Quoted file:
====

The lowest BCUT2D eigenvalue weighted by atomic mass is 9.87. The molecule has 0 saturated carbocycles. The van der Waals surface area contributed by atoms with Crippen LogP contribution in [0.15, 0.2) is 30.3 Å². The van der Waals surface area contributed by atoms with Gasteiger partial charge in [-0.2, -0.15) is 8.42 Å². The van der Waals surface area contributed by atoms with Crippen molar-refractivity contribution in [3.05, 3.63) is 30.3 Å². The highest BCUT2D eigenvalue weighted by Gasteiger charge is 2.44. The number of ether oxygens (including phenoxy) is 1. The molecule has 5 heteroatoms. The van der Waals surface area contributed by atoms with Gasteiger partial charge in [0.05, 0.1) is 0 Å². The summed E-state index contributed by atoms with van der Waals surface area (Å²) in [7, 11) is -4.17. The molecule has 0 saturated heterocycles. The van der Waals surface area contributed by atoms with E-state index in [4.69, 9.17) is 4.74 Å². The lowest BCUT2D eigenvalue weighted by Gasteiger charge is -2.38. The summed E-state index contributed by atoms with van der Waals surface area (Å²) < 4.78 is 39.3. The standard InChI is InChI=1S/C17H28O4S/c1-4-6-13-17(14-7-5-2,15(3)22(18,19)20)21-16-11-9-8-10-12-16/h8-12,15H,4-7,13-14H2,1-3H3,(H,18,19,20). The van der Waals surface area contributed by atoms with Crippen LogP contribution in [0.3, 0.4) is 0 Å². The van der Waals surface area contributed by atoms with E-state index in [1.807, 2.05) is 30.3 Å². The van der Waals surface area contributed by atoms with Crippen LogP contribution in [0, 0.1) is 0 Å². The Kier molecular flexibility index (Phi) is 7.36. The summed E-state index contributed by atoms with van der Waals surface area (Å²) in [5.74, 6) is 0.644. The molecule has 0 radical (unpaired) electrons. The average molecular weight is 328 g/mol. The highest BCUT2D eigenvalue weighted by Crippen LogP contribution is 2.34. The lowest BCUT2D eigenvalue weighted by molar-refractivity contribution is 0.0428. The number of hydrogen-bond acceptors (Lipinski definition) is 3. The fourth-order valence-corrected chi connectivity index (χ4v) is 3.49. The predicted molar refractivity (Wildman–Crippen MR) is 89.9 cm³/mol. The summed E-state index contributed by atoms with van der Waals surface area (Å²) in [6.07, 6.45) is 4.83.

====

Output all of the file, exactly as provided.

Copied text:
The lowest BCUT2D eigenvalue weighted by atomic mass is 9.87. The molecule has 0 saturated carbocycles. The van der Waals surface area contributed by atoms with Crippen LogP contribution in [0.15, 0.2) is 30.3 Å². The van der Waals surface area contributed by atoms with Gasteiger partial charge in [-0.2, -0.15) is 8.42 Å². The van der Waals surface area contributed by atoms with Crippen molar-refractivity contribution in [3.05, 3.63) is 30.3 Å². The highest BCUT2D eigenvalue weighted by Gasteiger charge is 2.44. The number of ether oxygens (including phenoxy) is 1. The molecule has 5 heteroatoms. The van der Waals surface area contributed by atoms with Gasteiger partial charge in [0.05, 0.1) is 0 Å². The summed E-state index contributed by atoms with van der Waals surface area (Å²) in [7, 11) is -4.17. The molecule has 0 saturated heterocycles. The van der Waals surface area contributed by atoms with E-state index in [4.69, 9.17) is 4.74 Å². The lowest BCUT2D eigenvalue weighted by Gasteiger charge is -2.38. The summed E-state index contributed by atoms with van der Waals surface area (Å²) < 4.78 is 39.3. The standard InChI is InChI=1S/C17H28O4S/c1-4-6-13-17(14-7-5-2,15(3)22(18,19)20)21-16-11-9-8-10-12-16/h8-12,15H,4-7,13-14H2,1-3H3,(H,18,19,20). The van der Waals surface area contributed by atoms with Crippen LogP contribution in [0.3, 0.4) is 0 Å². The van der Waals surface area contributed by atoms with E-state index in [1.807, 2.05) is 30.3 Å². The van der Waals surface area contributed by atoms with Crippen LogP contribution in [0, 0.1) is 0 Å². The Kier molecular flexibility index (Phi) is 7.36. The summed E-state index contributed by atoms with van der Waals surface area (Å²) in [5.74, 6) is 0.644. The molecule has 0 radical (unpaired) electrons. The average molecular weight is 328 g/mol. The highest BCUT2D eigenvalue weighted by Crippen LogP contribution is 2.34. The lowest BCUT2D eigenvalue weighted by molar-refractivity contribution is 0.0428. The number of hydrogen-bond acceptors (Lipinski definition) is 3. The fourth-order valence-corrected chi connectivity index (χ4v) is 3.49. The predicted molar refractivity (Wildman–Crippen MR) is 89.9 cm³/mol. The summed E-state index contributed by atoms with van der Waals surface area (Å²) in [6.07, 6.45) is 4.83.